Kerala’s disaster is partly man-made

In the last few days, Kerala has been in the grip of the worst natural disaster to strike the state in decades. It is reeling under it, with many areas still inundated by flood waters caused by torrential rains, especially in the higher ranges of the state. One round of high monsoon rainfall had already hit the state last month, causing much damage to life and property. When the rains returned with greater fury now, the damage and losses are unprecedented. Over 30 lives have been lost and thousands of people have been moved to camps. The sluice gates of 24 dams were opened as they reached their capacity. The state has seen extreme vagaries of weather in the last few years. The monsoon is sometimes deficient and at other times excessive. Its schedule has gone awry. Summers are hotter. While there was a shortfall of about 30% rainfall last year, this year some districts have already got 50% excess rains, and it is still raining. 

There is a huge humanitarian problem, though advance warnings and timely actions have lessened the impact of the tragedy. The rescue and relief operations were largely efficient and are continuing. The administration, the army, the navy and the disaster relief force have done a good job. But the meteorological office has predicted more rains and the situation can turn grim. Landslides have occurred in many places, mainly at higher altitudes, houses and roads have been washed away and farms and crops have been destroyed. Entire towns and villages have been pounded and it will take a long time for them to emerge from slush and water. People will find it difficult to rebuild their lives.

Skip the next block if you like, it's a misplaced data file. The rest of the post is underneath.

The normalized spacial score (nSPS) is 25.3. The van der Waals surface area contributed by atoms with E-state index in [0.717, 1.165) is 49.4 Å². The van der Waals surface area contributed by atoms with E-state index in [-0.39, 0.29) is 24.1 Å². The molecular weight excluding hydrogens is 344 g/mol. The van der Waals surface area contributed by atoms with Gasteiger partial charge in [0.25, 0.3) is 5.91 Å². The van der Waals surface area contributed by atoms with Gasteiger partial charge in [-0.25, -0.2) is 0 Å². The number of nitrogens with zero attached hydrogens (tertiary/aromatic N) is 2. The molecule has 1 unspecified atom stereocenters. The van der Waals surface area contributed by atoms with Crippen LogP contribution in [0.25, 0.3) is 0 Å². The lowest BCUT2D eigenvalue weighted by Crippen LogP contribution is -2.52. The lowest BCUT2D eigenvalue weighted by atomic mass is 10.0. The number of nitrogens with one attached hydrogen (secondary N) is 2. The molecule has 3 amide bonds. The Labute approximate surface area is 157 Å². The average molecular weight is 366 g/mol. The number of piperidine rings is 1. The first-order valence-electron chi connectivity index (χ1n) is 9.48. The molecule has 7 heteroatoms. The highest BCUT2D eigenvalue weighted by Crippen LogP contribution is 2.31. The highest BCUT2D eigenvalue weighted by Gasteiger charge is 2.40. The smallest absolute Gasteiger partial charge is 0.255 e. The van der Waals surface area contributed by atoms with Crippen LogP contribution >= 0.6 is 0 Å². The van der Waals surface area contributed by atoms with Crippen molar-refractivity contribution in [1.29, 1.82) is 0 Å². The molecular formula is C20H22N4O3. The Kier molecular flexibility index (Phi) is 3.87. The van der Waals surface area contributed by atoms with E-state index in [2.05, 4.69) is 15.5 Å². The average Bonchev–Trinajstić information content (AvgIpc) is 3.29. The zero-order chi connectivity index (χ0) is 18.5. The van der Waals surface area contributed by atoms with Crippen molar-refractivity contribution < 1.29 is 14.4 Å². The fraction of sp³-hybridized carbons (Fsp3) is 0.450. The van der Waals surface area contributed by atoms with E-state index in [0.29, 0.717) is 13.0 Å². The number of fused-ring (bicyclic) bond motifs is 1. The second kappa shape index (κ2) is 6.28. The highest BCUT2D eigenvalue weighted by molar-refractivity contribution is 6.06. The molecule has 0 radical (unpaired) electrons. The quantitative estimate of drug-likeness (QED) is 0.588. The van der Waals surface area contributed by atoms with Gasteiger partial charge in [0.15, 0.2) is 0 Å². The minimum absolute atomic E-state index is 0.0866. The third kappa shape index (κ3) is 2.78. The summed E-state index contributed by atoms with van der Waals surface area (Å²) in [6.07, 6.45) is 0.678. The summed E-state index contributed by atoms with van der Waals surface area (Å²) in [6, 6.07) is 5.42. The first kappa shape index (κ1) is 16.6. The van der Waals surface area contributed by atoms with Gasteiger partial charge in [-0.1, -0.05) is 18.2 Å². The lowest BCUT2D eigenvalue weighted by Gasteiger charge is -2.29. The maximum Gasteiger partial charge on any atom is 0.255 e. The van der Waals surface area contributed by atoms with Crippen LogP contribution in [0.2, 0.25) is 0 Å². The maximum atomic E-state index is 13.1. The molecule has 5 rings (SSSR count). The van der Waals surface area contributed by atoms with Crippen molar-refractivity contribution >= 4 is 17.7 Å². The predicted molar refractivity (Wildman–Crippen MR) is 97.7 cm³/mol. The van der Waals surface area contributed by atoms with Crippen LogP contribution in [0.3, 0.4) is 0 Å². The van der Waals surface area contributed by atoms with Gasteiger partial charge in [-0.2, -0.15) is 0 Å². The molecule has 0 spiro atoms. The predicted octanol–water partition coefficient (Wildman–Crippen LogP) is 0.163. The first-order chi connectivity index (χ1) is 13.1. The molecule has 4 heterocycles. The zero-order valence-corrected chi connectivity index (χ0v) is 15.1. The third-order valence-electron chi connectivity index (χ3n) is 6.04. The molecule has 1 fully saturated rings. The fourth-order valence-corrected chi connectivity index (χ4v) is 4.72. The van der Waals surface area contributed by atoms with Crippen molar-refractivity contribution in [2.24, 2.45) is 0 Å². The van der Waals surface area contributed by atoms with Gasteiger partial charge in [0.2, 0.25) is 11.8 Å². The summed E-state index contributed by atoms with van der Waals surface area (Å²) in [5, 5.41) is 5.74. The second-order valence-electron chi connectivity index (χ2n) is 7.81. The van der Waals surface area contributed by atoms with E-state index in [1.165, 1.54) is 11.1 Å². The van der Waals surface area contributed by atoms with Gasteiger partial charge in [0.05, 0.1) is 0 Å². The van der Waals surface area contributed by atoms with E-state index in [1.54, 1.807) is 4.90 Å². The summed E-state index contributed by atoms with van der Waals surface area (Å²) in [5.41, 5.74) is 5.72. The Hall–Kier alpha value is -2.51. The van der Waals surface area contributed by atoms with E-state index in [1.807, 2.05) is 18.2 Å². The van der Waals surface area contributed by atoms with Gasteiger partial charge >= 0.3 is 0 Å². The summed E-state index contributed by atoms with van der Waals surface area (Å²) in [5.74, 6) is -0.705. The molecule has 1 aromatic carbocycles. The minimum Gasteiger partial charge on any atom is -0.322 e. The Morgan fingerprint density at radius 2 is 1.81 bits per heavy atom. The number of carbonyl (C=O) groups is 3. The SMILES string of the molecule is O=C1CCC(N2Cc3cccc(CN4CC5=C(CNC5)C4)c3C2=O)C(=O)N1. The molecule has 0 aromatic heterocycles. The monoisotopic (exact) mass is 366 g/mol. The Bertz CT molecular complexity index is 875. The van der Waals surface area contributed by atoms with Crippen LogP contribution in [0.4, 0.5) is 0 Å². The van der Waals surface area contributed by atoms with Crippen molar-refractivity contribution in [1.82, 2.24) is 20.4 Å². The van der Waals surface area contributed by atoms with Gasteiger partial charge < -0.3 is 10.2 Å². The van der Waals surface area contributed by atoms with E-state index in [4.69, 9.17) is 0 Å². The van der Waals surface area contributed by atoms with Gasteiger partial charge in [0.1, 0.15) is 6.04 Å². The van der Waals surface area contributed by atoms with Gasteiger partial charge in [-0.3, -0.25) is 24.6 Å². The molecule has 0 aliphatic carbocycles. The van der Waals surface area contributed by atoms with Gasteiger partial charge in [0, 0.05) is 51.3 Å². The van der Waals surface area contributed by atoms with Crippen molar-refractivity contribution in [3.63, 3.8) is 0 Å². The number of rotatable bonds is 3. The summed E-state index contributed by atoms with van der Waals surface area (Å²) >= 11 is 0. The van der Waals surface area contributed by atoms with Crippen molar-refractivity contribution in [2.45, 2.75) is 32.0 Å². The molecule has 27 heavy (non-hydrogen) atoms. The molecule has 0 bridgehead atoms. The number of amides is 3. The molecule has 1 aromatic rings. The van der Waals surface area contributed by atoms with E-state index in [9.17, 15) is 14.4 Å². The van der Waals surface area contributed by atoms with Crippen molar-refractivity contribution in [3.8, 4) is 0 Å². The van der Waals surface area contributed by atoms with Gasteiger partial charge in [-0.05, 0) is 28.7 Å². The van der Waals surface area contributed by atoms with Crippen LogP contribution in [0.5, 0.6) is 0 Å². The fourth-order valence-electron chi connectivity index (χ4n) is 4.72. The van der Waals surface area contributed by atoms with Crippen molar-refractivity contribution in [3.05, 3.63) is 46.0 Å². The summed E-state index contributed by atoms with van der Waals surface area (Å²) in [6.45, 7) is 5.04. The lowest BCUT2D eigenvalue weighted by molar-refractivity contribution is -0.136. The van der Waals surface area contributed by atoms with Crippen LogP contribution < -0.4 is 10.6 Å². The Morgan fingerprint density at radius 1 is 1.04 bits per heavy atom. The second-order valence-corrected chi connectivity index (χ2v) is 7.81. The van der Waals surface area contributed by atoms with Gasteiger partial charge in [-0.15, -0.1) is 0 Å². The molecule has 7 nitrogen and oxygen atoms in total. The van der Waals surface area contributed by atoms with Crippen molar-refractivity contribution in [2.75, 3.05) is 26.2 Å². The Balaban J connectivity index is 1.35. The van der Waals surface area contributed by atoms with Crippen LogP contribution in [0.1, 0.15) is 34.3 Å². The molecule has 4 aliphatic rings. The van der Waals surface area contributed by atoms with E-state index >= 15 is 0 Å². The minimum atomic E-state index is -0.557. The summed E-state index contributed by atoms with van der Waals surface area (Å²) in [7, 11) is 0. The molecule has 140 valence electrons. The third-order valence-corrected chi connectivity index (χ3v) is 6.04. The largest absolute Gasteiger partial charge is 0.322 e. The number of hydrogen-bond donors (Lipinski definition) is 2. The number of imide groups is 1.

Like many other abnormal weather events in many parts of the world, the excessive rainfall in Kerala might be a sign of climate change. Kerala’s vulnerability to floods may also have increased because of the rise in sea levels, induced by climate change, and especially because its rivers are short. But when the waters recede and people go back to their homes, some lessons will also have to be carried home. It is the assault on the ecologically sensitive Western Ghats, which has continued for decades, that made it difficult to contain the impact of the rains. Human habitations and the construction of houses, roads, etc, and the destruction of forests have reduced the capacity of the earth to absorb rain water. Governments and politicians have supported and protected such attacks on nature, which is now hitting back. The recommendations of the Kasturirangan Committee on the Western Ghats are nowhere near implementation. There is a lesson here for states like Karnataka, too. 

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